At a meeting in Moscow, Putin told Vitaly Mutko to "prepare a bid for Russia to hold the 2018 World Cup."
Mutko, who earlier told RIA Novosti that a final decision on the bid would be taken in September, said that 10 cities with suitable infrastructure would be necessary to hold the tournament. He also said a successful bid would boost the Russian tourist industry.
"A bid to hold the World Cup is not a simple decision for the sports ministry or for the government as there are certain financial problems. But we need to look ahead. Crises come and go, but football remains," he said in April.
The 2018 World Cup is likely to be awarded to a European nation, as the 2010 World Cup is to be held in South Africa and the 2014 competition in Brazil.
According to a report earlier submitted by Mutko, who is also the head of Russian football's governing body, the country is ready to spend some $10 billion on the tournament.
Five World Cup-level stadiums, according to Mutko's report, will be ready by 2013 - two in Moscow and one apiece in St. Petersburg, Kazan and Sochi, due to host the 2014 Winter Olympics.
In addition to Russia, Australia, Belgium and the Netherlands, England, Indonesia, Japan, Mexico, Spain and Portugal, and the United States have submitted applications to hold both the 2018 and the 2022 competitions, while South Korea and Qatar have applied for just the 2022 World Cup, FIFA said in March.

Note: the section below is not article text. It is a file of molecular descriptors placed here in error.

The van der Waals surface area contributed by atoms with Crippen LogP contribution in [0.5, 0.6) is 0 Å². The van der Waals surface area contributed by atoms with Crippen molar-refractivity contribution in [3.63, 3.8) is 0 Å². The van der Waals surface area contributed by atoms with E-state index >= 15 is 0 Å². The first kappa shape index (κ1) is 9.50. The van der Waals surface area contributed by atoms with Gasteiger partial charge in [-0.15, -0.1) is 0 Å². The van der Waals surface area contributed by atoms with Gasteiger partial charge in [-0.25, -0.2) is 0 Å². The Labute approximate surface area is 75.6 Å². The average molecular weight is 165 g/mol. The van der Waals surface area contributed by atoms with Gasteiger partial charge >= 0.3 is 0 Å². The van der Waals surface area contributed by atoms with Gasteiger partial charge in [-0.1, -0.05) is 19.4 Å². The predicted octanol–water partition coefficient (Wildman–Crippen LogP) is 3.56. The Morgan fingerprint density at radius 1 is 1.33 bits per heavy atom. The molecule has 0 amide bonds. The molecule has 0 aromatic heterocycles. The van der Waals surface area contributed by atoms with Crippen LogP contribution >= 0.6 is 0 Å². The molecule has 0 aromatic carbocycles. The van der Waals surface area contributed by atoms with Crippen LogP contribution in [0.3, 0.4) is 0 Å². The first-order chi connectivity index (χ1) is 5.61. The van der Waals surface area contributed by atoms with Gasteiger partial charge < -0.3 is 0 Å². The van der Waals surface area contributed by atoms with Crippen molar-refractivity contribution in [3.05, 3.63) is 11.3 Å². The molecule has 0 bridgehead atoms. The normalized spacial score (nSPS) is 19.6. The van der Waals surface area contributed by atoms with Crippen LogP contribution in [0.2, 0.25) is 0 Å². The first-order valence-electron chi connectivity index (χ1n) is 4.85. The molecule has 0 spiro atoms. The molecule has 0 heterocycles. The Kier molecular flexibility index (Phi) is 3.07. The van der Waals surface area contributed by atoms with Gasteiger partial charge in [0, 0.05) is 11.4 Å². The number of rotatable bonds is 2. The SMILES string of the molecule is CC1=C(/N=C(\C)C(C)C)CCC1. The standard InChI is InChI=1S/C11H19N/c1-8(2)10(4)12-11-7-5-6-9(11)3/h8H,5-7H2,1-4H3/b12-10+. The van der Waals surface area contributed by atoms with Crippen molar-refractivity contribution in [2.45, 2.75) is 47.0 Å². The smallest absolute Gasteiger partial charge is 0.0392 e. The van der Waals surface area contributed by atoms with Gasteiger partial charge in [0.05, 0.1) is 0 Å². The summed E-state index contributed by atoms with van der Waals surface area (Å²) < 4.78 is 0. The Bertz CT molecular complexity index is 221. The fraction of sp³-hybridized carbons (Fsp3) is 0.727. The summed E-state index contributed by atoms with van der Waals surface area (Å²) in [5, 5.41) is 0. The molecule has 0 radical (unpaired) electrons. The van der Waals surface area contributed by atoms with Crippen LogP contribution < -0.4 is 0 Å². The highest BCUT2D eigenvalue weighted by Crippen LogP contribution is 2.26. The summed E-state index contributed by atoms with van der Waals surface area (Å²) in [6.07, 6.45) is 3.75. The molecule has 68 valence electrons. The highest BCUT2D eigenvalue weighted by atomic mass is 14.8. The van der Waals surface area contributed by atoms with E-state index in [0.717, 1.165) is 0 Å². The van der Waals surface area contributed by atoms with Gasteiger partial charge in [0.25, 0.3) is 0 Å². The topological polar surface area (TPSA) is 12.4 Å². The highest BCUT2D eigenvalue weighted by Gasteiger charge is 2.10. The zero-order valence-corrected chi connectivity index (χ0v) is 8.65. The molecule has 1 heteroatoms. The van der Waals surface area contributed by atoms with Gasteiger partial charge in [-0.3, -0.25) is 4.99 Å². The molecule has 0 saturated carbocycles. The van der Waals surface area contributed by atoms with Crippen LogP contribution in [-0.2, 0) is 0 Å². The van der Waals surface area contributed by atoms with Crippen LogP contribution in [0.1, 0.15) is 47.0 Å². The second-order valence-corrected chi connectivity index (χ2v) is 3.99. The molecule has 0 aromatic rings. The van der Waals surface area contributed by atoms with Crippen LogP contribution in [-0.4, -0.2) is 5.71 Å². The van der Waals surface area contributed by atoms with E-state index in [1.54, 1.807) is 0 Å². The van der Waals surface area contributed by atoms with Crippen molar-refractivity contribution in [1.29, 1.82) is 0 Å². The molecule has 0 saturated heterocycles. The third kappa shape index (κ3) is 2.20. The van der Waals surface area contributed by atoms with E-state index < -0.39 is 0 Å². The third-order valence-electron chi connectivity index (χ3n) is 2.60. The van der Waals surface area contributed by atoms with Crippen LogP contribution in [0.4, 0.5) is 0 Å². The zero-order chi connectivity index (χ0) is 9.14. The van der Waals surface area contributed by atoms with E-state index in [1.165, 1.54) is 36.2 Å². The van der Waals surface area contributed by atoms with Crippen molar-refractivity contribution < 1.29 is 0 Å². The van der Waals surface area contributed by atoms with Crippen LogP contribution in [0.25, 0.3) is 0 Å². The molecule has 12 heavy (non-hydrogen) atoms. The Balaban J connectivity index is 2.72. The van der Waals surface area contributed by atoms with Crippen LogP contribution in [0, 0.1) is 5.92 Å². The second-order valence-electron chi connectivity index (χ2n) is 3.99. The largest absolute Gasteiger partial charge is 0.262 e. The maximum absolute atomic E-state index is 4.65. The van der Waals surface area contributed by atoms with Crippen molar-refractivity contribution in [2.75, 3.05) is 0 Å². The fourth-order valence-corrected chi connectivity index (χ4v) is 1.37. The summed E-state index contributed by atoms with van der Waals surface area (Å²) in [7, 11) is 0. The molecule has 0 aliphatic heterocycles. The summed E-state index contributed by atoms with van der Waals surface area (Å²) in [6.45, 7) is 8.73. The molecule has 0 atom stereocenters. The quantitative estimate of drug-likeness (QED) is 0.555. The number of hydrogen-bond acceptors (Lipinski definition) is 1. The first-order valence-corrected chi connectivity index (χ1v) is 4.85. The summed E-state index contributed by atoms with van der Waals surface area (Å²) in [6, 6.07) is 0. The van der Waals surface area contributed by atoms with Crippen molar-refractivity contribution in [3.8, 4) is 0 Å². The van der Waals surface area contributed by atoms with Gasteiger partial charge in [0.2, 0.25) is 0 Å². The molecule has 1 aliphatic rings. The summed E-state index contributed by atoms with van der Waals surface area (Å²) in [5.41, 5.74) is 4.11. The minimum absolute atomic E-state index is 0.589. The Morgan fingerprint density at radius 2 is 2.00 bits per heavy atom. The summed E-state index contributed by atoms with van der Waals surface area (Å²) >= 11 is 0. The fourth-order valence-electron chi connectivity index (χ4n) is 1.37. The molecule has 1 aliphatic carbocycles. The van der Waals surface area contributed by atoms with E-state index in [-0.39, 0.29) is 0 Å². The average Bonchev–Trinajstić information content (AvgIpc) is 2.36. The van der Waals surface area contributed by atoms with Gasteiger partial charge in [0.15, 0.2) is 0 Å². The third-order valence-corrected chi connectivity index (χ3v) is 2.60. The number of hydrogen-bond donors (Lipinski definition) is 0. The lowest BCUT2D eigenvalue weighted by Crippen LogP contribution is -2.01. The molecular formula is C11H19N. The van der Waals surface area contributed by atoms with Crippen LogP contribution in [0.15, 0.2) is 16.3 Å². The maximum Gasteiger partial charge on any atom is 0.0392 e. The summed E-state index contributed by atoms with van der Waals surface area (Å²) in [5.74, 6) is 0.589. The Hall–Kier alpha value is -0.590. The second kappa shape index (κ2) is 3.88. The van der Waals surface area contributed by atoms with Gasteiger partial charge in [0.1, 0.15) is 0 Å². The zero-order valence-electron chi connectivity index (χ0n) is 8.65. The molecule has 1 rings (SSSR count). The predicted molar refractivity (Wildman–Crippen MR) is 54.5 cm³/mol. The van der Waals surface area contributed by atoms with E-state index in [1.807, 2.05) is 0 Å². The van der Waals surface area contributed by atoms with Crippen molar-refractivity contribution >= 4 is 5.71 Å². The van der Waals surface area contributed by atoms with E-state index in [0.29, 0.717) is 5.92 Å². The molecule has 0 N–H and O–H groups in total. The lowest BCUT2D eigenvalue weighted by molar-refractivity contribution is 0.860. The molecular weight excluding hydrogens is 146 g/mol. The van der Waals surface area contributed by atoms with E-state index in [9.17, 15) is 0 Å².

Russia's main rival for the right to hold the 2018 competition is likely to be England, which has not hosted the World Cup since 1966. Russia's bid may have been damaged by problems encountered by Euro 2012 joint hosts Poland and Ukraine in their preparations for the competition. Euro 2012 is the first time a major soccer tournament has been awarded to Eastern European nations.
The host countries for the 2018 and 2022 World Cups will be announced by FIFA in December 2010. Under FIFA's new rotation rules, the same continent cannot host consecutive World Cups, meaning that if England were awarded the 2018 tournament then Russia would not be eligible for the 2022 finals.
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The clash of Russian and Western interests has given rise to a geopolitical battle. German politicians are trying to leave all doors and windows open for dialogue with Russia. Moscow does acknowledge this, and Germany is probably the only country with which it is ready to discuss European security.